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Important Spectral Balances For Movie Sound


Active Member
Apr 19, 2023

Let's assume a well calibrated, good sounding setup with well controlled acoustics, a flat frequency response, maybe even gently sloped to a finely crafted house curve.

Despite a good system - according to measurements - maybe some are familiar with one of these sound anomalies:

  • While the setup is sounding great with music, but a chainsaw, a jet turbine, or a sword hitting metal in a movie can hurt in the ears and sound not as good as in the theatre.

  • The sound of loud shouting women, shouting crowds, hurting the ears. The midrange does not "knock" like in good sounding theatres and voices somehow lack the warmth. Maybe you even tried to warm up the voices by boosting lower mids, but it resulted in muddying the sound.

  • Despite a sufficiently flat FR without strong peaks, lower male voices sometimes sound too muffled, but the bass isn't too loud.

Here is the frequency response of a Dubbing Stage:

(Dubbing stage E, from: Frequency Response Analysis of Theatres and Dubbing Stages by the Society of Motion Picture and Television Engineers (SMPTE))

What do you see?
Probably a not very impressively looking frequency response.

And here's what I see:


Interestingly, this is the frequency response difference with Auro 2D enabled vs Auro off (Center speaker):


The other speakers were not disconnected, so there is also the influence from the crosstalk of the ambience program and probably some comb filtering.

Every setup is different just like tastes, but some things are noticeable in all of these:

The relatively loud 500 Hz range. Our ear is so incredibly sensible in the 1k eare, that even a change of 1 dB of the balance between the 1 kHz vs 500 Hz range, is audible. So while we may look at a perfectly flat frequency response, you want to pay attention to the RELATIVE balance of that hugely important range.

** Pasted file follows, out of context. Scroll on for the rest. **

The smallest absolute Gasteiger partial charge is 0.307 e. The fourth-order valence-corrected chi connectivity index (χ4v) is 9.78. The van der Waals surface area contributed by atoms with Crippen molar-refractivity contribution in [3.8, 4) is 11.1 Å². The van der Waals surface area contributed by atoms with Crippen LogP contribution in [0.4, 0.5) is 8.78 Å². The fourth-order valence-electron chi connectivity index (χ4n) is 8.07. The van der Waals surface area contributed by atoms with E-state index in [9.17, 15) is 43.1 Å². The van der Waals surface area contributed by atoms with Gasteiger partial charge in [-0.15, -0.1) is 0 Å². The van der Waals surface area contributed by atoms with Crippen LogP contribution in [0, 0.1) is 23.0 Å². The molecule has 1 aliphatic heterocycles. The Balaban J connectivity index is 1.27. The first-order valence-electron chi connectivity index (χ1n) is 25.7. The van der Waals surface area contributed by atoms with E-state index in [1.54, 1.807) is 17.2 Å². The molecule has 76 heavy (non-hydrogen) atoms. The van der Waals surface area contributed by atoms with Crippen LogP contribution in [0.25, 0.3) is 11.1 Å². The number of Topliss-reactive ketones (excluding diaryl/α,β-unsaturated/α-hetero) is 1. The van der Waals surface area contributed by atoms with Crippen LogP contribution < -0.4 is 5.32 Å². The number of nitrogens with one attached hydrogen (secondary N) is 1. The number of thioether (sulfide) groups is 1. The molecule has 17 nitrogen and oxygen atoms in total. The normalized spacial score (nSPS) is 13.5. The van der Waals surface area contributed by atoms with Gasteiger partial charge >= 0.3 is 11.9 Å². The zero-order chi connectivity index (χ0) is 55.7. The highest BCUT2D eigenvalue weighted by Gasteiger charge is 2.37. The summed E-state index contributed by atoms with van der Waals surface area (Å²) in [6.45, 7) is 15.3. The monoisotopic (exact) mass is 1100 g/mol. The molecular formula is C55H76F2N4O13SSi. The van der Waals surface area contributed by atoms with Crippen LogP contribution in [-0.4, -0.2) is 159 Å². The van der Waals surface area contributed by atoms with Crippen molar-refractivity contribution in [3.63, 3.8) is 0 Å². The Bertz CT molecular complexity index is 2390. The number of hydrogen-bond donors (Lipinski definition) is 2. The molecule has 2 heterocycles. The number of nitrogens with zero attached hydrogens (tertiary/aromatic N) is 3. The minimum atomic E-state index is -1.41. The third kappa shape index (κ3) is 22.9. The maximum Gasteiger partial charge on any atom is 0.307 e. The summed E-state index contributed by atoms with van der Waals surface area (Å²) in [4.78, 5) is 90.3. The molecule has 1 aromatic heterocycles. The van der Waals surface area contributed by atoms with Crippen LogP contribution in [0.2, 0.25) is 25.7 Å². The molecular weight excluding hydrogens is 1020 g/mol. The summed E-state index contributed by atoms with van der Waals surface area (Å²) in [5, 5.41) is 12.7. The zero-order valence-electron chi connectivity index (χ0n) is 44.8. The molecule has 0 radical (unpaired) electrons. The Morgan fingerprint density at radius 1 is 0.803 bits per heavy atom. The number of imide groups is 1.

If you sometimes get pain from high shouting voices, and the 500 Hz range measures less loud than the 1k or 1.2k, then you might want to get this balance changed.

I recommend to use 1/3rd octave smoothing to see, what we hear - but I recommend to use a higher resolution, to see the exact frequency of potentially present narrow peaks.
In general a more broad EQing is preferrable, over a narrow one, but to change that balance, a narrow EQing might be unavoidable.

When I implemented the dip around the 200 Hz range, it immediately reminded me soundwise of the "Pulteq trick" (boosting and cutting at the same time, but the cut has a more narrow band and is slightly higher; this "trick" results in a perceived stronger bass boost, without really boosting much and it has the benefit of boosting bass without increasing muddyness). It surprised me, how strongly the bass perception benefits from that dip without any negative side effects on the low midrange.

Last but not least, the 3k vs 4k region:
My setup had measured equally loud 4k after Audyssey. And it was always a painful experience. All the Audyssey and Cinema EQ things did not work.
After seeing the SMPTE measurements I understood. The theatrical sound has a much more subdued 4k range.
Getting the 4k range a few dBs down below the 2.8-3k range was like being relieved from pain.

To avoid the sound from becoming too dull, I did not follow an x-curve for the higher treble range above 5k (interestingly the Auro 2D EQ also showed this behaviour in my measurement).


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Maybe it helps clarity for movie tracks, but I find some music tracks are unbearably forward if I accentuate the 500Hz region.
Here are a few reference samples, that were extremely helpful to me, if the balance was right.

"Track259": does not hurt, if the mids ~500 are loud enough and the upper midrange 1k, 2k is not too loud.

"Cry": hurts, if the 2k range is too loud compared to 1k.

"Saw": this sample makes the ears bleed, if the 4k-6k range is too loud.


  • Track259.zip
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  • Cry 00.00_01.zip
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  • Saw 10.48_01.zip
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